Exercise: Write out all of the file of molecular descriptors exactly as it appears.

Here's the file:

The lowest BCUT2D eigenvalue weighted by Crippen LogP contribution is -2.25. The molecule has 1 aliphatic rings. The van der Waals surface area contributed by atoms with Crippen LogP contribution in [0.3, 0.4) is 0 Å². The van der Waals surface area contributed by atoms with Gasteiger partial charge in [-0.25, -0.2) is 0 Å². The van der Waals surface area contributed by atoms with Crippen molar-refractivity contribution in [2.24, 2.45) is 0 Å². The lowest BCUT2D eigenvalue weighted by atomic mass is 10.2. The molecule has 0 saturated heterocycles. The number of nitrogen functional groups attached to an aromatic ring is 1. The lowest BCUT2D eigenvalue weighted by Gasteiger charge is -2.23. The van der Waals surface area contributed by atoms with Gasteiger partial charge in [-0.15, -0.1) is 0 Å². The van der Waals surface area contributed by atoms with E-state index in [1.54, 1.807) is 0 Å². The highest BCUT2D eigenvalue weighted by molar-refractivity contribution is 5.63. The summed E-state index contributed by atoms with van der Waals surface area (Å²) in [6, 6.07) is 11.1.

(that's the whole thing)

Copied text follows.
The lowest BCUT2D eigenvalue weighted by Crippen LogP contribution is -2.25. The molecule has 1 aliphatic rings. The van der Waals surface area contributed by atoms with Crippen LogP contribution in [0.3, 0.4) is 0 Å². The van der Waals surface area contributed by atoms with Gasteiger partial charge in [-0.25, -0.2) is 0 Å². The van der Waals surface area contributed by atoms with Crippen molar-refractivity contribution in [2.24, 2.45) is 0 Å². The lowest BCUT2D eigenvalue weighted by atomic mass is 10.2. The molecule has 0 saturated heterocycles. The number of nitrogen functional groups attached to an aromatic ring is 1. The lowest BCUT2D eigenvalue weighted by Gasteiger charge is -2.23. The van der Waals surface area contributed by atoms with Gasteiger partial charge in [-0.15, -0.1) is 0 Å². The van der Waals surface area contributed by atoms with E-state index in [1.54, 1.807) is 0 Å². The highest BCUT2D eigenvalue weighted by molar-refractivity contribution is 5.63. The summed E-state index contributed by atoms with van der Waals surface area (Å²) in [6, 6.07) is 11.1.